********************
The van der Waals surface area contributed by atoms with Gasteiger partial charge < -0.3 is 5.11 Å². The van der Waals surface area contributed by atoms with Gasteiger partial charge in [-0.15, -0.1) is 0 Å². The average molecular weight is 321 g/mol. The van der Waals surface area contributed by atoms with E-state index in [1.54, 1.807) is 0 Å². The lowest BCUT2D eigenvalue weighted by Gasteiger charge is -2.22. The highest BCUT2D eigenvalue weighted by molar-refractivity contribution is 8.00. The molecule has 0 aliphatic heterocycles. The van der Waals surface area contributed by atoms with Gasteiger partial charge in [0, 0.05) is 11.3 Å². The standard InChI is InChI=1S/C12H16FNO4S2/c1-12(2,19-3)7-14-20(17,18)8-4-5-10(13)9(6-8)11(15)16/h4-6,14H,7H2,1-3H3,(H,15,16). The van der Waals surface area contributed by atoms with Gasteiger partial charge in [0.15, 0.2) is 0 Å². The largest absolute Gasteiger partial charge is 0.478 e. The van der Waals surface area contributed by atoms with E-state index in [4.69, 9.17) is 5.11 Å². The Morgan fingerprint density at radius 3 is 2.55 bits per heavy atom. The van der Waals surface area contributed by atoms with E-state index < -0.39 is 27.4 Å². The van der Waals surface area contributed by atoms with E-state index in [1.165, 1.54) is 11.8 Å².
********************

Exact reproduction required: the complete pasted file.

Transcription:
The van der Waals surface area contributed by atoms with Gasteiger partial charge < -0.3 is 5.11 Å². The van der Waals surface area contributed by atoms with Gasteiger partial charge in [-0.15, -0.1) is 0 Å². The average molecular weight is 321 g/mol. The van der Waals surface area contributed by atoms with E-state index in [1.54, 1.807) is 0 Å². The lowest BCUT2D eigenvalue weighted by Gasteiger charge is -2.22. The highest BCUT2D eigenvalue weighted by molar-refractivity contribution is 8.00. The molecule has 0 aliphatic heterocycles. The van der Waals surface area contributed by atoms with Gasteiger partial charge in [0, 0.05) is 11.3 Å². The standard InChI is InChI=1S/C12H16FNO4S2/c1-12(2,19-3)7-14-20(17,18)8-4-5-10(13)9(6-8)11(15)16/h4-6,14H,7H2,1-3H3,(H,15,16). The van der Waals surface area contributed by atoms with Gasteiger partial charge in [0.15, 0.2) is 0 Å². The largest absolute Gasteiger partial charge is 0.478 e. The van der Waals surface area contributed by atoms with E-state index in [4.69, 9.17) is 5.11 Å². The Morgan fingerprint density at radius 3 is 2.55 bits per heavy atom. The van der Waals surface area contributed by atoms with E-state index < -0.39 is 27.4 Å². The van der Waals surface area contributed by atoms with E-state index in [1.165, 1.54) is 11.8 Å².